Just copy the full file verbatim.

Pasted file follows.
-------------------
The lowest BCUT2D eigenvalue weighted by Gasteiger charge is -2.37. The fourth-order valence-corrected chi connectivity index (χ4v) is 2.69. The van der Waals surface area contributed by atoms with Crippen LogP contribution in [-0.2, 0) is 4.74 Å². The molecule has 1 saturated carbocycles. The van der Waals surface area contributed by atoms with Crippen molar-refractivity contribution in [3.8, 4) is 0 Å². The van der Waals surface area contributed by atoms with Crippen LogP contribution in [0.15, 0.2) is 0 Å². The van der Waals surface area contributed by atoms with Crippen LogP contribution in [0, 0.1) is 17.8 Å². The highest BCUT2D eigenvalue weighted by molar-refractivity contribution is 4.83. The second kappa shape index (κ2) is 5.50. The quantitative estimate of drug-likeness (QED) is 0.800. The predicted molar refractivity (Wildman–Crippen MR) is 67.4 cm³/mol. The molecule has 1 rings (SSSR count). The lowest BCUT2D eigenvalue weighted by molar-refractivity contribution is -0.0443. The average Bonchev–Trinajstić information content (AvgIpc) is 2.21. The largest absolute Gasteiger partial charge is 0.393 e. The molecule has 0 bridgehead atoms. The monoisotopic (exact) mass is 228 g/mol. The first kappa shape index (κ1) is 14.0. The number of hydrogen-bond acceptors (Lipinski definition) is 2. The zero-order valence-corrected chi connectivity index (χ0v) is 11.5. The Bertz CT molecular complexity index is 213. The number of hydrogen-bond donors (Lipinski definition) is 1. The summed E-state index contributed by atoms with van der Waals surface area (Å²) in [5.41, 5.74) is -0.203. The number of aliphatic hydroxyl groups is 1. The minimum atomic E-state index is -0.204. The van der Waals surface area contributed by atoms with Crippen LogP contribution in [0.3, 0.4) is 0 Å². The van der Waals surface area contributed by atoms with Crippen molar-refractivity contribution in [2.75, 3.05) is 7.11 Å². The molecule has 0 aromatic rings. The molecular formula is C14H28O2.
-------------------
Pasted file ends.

The lowest BCUT2D eigenvalue weighted by Gasteiger charge is -2.37. The fourth-order valence-corrected chi connectivity index (χ4v) is 2.69. The van der Waals surface area contributed by atoms with Crippen LogP contribution in [-0.2, 0) is 4.74 Å². The molecule has 1 saturated carbocycles. The van der Waals surface area contributed by atoms with Crippen molar-refractivity contribution in [3.8, 4) is 0 Å². The van der Waals surface area contributed by atoms with Crippen LogP contribution in [0.15, 0.2) is 0 Å². The van der Waals surface area contributed by atoms with Crippen LogP contribution in [0, 0.1) is 17.8 Å². The highest BCUT2D eigenvalue weighted by molar-refractivity contribution is 4.83. The second kappa shape index (κ2) is 5.50. The quantitative estimate of drug-likeness (QED) is 0.800. The predicted molar refractivity (Wildman–Crippen MR) is 67.4 cm³/mol. The molecule has 1 rings (SSSR count). The lowest BCUT2D eigenvalue weighted by molar-refractivity contribution is -0.0443. The average Bonchev–Trinajstić information content (AvgIpc) is 2.21. The largest absolute Gasteiger partial charge is 0.393 e. The molecule has 0 bridgehead atoms. The monoisotopic (exact) mass is 228 g/mol. The first kappa shape index (κ1) is 14.0. The number of hydrogen-bond acceptors (Lipinski definition) is 2. The zero-order valence-corrected chi connectivity index (χ0v) is 11.5. The Bertz CT molecular complexity index is 213. The number of hydrogen-bond donors (Lipinski definition) is 1. The summed E-state index contributed by atoms with van der Waals surface area (Å²) in [5.41, 5.74) is -0.203. The number of aliphatic hydroxyl groups is 1. The minimum atomic E-state index is -0.204. The van der Waals surface area contributed by atoms with Crippen LogP contribution in [0.3, 0.4) is 0 Å². The van der Waals surface area contributed by atoms with Crippen molar-refractivity contribution in [2.75, 3.05) is 7.11 Å². The molecule has 0 aromatic rings. The molecular formula is C14H28O2.